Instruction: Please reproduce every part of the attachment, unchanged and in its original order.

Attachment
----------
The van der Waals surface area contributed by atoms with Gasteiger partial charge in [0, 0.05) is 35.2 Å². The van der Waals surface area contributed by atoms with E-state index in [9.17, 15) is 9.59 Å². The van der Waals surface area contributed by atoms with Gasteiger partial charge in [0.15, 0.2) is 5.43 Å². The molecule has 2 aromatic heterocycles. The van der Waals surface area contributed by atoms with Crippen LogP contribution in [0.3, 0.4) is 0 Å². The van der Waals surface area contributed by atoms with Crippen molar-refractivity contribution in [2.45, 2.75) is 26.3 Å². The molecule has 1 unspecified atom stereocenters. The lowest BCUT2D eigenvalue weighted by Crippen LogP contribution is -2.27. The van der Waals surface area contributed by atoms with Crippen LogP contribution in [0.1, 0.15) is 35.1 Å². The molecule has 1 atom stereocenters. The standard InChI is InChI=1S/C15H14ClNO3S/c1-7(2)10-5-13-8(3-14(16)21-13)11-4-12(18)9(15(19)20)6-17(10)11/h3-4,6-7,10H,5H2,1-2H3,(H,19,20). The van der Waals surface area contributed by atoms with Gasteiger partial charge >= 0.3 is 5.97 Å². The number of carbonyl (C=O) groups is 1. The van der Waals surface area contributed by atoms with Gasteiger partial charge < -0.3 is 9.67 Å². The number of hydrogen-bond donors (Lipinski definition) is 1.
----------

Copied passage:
The van der Waals surface area contributed by atoms with Gasteiger partial charge in [0, 0.05) is 35.2 Å². The van der Waals surface area contributed by atoms with E-state index in [9.17, 15) is 9.59 Å². The van der Waals surface area contributed by atoms with Gasteiger partial charge in [0.15, 0.2) is 5.43 Å². The molecule has 2 aromatic heterocycles. The van der Waals surface area contributed by atoms with Crippen LogP contribution in [0.3, 0.4) is 0 Å². The van der Waals surface area contributed by atoms with Crippen molar-refractivity contribution in [2.45, 2.75) is 26.3 Å². The molecule has 1 unspecified atom stereocenters. The lowest BCUT2D eigenvalue weighted by Crippen LogP contribution is -2.27. The van der Waals surface area contributed by atoms with Crippen LogP contribution in [0.1, 0.15) is 35.1 Å². The molecule has 1 atom stereocenters. The standard InChI is InChI=1S/C15H14ClNO3S/c1-7(2)10-5-13-8(3-14(16)21-13)11-4-12(18)9(15(19)20)6-17(10)11/h3-4,6-7,10H,5H2,1-2H3,(H,19,20). The van der Waals surface area contributed by atoms with Gasteiger partial charge >= 0.3 is 5.97 Å². The number of carbonyl (C=O) groups is 1. The van der Waals surface area contributed by atoms with Gasteiger partial charge < -0.3 is 9.67 Å². The number of hydrogen-bond donors (Lipinski definition) is 1.